We’ve all been there—raising our voices or losing our cool with our kids more often than we want. This mom asks how to not yell at a kid who gets under her skin.

Q: I am a recovering-yeller, and do not even have a 30-day chip under my belt. I have always been quick to anger and highly impulsive in my parenting technique. My son (9 years old) is one of those extremely head-strong, defiant kids that can really get under my skin.

I’ve been making a solid effort to turn myself around to better our family unit, but I could really use some support because at this point, I just feel like a shameful failure.

While trying to maintain composure and authority with my son the past 2 days, there have been moments where I was utterly lost on how to proceed and he could see it. I would state my expectations, make it very clear what I would not tolerate, and then walk away. Cool as a cucumber. But then he would follow me and demand an explanation as to why I was asking this of him, or why he wasn’t allowed to do this, or why I was refusing to listen to his complaints. He would not stop. Out of desperation, I calmly told him that if the behavior did not stop, I would take his most precious toy that he had just received from his birthday and that it would not be given back at any nearby point in the future. His behavior continued. Obviously, I had to follow through. Because I followed through, he began shrieking. It was 8 p.m. in the evening, we have neighbor children that are already in bed, and our infant daughter was asleep. It was a huge disruption. I again rolled with the punches, and let him shriek it out until there was enough calm for me to tell him that he had two choices: Calm down, learn from the consequences, and get in bed, or continue down this path and make matters worse. To my utter surprise, he stopped, got in bed, and didn’t utter another word until he asked for a goodnight hug.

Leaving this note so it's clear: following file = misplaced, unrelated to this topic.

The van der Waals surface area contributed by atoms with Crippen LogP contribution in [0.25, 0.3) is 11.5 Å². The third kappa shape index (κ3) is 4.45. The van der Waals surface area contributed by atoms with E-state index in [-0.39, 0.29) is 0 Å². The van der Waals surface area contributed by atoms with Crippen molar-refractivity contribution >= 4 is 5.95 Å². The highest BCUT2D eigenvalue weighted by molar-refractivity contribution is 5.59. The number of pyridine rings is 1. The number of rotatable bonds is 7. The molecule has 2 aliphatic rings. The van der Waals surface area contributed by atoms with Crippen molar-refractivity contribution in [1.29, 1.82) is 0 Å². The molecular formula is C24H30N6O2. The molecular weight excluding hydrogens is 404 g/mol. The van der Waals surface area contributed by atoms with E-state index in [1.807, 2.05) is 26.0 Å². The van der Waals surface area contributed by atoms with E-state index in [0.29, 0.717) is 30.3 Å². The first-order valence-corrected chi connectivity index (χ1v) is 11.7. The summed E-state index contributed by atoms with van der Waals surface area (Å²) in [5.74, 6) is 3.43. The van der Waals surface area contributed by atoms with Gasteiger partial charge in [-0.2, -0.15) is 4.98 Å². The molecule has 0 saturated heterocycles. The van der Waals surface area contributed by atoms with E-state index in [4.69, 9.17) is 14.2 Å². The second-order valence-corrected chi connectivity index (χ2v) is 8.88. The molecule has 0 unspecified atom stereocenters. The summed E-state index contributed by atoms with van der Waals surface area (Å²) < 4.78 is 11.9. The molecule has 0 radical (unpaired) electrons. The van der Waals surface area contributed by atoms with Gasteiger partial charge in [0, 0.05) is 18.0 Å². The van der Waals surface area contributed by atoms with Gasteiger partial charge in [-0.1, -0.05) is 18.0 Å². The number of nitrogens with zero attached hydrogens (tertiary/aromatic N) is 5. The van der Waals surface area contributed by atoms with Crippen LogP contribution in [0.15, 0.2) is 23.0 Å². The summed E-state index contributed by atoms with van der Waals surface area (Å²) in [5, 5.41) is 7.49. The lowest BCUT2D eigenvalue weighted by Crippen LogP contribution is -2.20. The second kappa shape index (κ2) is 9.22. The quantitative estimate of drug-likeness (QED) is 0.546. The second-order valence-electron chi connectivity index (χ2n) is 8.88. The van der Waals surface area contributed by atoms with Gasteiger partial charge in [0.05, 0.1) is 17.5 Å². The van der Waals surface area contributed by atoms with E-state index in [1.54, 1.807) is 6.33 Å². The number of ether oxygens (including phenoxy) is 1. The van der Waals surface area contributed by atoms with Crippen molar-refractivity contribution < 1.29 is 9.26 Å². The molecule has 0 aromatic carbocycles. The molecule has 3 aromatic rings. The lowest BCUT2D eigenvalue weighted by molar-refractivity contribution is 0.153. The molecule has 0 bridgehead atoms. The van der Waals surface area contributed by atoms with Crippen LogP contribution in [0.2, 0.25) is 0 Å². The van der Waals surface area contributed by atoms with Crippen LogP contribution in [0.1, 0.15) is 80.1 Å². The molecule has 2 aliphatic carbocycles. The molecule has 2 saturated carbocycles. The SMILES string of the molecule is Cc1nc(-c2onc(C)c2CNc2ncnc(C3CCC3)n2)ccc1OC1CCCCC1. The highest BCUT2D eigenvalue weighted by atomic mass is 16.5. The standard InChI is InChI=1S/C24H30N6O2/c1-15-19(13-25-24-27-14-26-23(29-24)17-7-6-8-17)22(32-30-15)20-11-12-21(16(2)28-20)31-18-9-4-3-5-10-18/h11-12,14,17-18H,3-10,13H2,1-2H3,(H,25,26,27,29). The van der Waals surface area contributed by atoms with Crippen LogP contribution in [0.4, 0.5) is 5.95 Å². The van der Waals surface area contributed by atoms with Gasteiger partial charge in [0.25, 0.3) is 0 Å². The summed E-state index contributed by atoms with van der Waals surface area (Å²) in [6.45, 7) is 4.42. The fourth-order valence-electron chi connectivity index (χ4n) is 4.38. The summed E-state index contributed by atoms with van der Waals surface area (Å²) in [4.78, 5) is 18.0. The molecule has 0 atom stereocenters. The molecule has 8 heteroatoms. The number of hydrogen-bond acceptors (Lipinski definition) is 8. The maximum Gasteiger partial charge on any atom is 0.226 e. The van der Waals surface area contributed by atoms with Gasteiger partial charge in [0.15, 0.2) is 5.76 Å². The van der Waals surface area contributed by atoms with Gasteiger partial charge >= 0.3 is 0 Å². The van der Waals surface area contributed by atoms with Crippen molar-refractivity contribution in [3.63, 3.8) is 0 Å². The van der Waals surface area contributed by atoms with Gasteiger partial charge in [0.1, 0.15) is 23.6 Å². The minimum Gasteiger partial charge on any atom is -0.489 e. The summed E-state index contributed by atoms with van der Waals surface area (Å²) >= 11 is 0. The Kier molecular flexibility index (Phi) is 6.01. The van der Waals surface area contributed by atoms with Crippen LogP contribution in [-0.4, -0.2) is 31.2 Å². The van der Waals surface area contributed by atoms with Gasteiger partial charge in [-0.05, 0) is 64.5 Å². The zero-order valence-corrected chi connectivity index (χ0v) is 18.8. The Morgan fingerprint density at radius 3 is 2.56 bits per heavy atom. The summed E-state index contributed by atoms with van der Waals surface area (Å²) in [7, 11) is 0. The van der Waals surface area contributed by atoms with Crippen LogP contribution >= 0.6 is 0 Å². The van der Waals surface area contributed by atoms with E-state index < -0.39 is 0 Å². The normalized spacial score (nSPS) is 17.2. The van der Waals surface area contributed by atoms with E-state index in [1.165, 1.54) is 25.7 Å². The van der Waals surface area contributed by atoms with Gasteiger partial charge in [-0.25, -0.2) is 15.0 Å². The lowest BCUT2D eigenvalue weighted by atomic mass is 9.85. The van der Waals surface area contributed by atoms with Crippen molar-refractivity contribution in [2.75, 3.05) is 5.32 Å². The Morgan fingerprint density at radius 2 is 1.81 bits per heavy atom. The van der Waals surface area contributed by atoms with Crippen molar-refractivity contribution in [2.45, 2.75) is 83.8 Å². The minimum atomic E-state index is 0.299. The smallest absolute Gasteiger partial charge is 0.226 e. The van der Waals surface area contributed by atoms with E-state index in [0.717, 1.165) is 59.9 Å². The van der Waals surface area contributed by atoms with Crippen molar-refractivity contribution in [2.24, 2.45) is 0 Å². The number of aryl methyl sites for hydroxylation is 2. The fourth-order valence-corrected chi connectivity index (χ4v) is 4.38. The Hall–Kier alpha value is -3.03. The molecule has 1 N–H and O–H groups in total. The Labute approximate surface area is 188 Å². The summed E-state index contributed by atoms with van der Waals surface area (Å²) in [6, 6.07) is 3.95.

Yes, you probably have a mountain of misbehaviors, but trying to tackle them all at once will leave you frazzled and overwhelmed, and your son feeling like he can’t do anything right.

I was on cloud 9, I felt like Super Mom. I have never had a battle with him that didn’t end in awfulness and him crying until he wore himself out.

However, I noticed today that he tested me several times and I didn’t know what to do on the spot to handle it. There are only so many privileges I can take away as he is already limited on electronics and spends most of his time outside. I took away bike-riding privileges until his behavior (disrespecting me) changes. I just feel like there are a mountain of misbehaviors to tackle and I don’t know what to pinpoint and how to tackle them. Help!

A: First of all, a huge congratulations for handling the first situation! You stood your ground, calmly, and your son saw that you would not be moved. You won that battle…but not the war, as you saw the next day when he tested you again.

And now you feel like you’re running out of options and desperation is setting in. I think you would benefit from Tickets or Strikes for consequences/behavior management, as it would take the guesswork out of what to take away, give you a firm response, and provide some leeway for your son as you work on the top three misbehaviors.

Yes, you probably have a mountain of misbehaviors, but trying to tackle them all at once will leave you frazzled and overwhelmed, and your son feeling like he can’t do anything right. Not a recipe for success! But Tickets or Strikes will give you the tools you need to help your son shape up. You will so relieved and your son will be able to mark his own progress toward becoming a better behaved young man.

My “Good & Mad: Harnessing Emotions Online Course” provides parents with the tools to help your child manage their emotions.